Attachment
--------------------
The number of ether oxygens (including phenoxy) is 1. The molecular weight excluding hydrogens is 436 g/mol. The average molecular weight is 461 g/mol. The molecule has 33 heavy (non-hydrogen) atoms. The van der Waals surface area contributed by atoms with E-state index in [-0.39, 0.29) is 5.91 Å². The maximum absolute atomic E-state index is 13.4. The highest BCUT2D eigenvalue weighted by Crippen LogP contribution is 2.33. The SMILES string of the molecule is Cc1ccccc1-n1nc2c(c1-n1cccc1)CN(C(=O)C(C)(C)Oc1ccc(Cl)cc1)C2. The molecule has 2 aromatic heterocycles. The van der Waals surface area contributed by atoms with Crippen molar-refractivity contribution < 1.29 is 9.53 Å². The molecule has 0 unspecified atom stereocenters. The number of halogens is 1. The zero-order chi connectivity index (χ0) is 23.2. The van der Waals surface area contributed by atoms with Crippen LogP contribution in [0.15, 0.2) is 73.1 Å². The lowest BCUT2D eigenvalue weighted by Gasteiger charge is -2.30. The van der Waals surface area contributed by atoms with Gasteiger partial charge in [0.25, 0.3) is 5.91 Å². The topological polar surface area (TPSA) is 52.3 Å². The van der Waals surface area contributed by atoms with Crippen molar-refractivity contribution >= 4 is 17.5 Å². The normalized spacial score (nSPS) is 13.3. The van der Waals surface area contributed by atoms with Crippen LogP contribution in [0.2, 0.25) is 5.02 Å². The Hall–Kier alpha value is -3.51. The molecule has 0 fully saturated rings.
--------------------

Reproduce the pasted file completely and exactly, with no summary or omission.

The number of ether oxygens (including phenoxy) is 1. The molecular weight excluding hydrogens is 436 g/mol. The average molecular weight is 461 g/mol. The molecule has 33 heavy (non-hydrogen) atoms. The van der Waals surface area contributed by atoms with E-state index in [-0.39, 0.29) is 5.91 Å². The maximum absolute atomic E-state index is 13.4. The highest BCUT2D eigenvalue weighted by Crippen LogP contribution is 2.33. The SMILES string of the molecule is Cc1ccccc1-n1nc2c(c1-n1cccc1)CN(C(=O)C(C)(C)Oc1ccc(Cl)cc1)C2. The molecule has 2 aromatic heterocycles. The van der Waals surface area contributed by atoms with Crippen molar-refractivity contribution < 1.29 is 9.53 Å². The molecule has 0 unspecified atom stereocenters. The number of halogens is 1. The zero-order chi connectivity index (χ0) is 23.2. The van der Waals surface area contributed by atoms with Crippen LogP contribution in [0.15, 0.2) is 73.1 Å². The lowest BCUT2D eigenvalue weighted by Gasteiger charge is -2.30. The van der Waals surface area contributed by atoms with Gasteiger partial charge in [0.25, 0.3) is 5.91 Å². The topological polar surface area (TPSA) is 52.3 Å². The van der Waals surface area contributed by atoms with Crippen molar-refractivity contribution >= 4 is 17.5 Å². The normalized spacial score (nSPS) is 13.3. The van der Waals surface area contributed by atoms with Crippen LogP contribution in [0.2, 0.25) is 5.02 Å². The Hall–Kier alpha value is -3.51. The molecule has 0 fully saturated rings.